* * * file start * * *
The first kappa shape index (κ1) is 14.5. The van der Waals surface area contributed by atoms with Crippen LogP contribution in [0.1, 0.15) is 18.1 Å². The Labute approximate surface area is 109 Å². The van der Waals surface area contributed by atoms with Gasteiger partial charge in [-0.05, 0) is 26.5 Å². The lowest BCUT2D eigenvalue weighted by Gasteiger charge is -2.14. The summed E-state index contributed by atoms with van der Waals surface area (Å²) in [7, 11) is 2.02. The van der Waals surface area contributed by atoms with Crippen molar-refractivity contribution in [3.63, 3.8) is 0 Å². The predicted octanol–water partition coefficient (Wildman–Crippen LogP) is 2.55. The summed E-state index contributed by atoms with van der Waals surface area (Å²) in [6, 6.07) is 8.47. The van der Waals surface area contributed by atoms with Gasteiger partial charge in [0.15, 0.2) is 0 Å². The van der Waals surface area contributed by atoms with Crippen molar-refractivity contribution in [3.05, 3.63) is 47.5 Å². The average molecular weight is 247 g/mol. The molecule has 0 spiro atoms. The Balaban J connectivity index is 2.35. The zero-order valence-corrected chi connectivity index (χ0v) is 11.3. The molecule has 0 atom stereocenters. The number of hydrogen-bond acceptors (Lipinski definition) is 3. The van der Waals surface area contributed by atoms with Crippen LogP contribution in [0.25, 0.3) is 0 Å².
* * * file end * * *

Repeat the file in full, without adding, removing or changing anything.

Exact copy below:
The first kappa shape index (κ1) is 14.5. The van der Waals surface area contributed by atoms with Crippen LogP contribution in [0.1, 0.15) is 18.1 Å². The Labute approximate surface area is 109 Å². The van der Waals surface area contributed by atoms with Gasteiger partial charge in [-0.05, 0) is 26.5 Å². The lowest BCUT2D eigenvalue weighted by Gasteiger charge is -2.14. The summed E-state index contributed by atoms with van der Waals surface area (Å²) in [7, 11) is 2.02. The van der Waals surface area contributed by atoms with Crippen molar-refractivity contribution in [3.63, 3.8) is 0 Å². The predicted octanol–water partition coefficient (Wildman–Crippen LogP) is 2.55. The summed E-state index contributed by atoms with van der Waals surface area (Å²) in [6, 6.07) is 8.47. The van der Waals surface area contributed by atoms with Gasteiger partial charge in [0.15, 0.2) is 0 Å². The van der Waals surface area contributed by atoms with Crippen molar-refractivity contribution in [3.05, 3.63) is 47.5 Å². The average molecular weight is 247 g/mol. The molecule has 0 spiro atoms. The Balaban J connectivity index is 2.35. The zero-order valence-corrected chi connectivity index (χ0v) is 11.3. The molecule has 0 atom stereocenters. The number of hydrogen-bond acceptors (Lipinski definition) is 3. The van der Waals surface area contributed by atoms with Crippen LogP contribution in [0.25, 0.3) is 0 Å².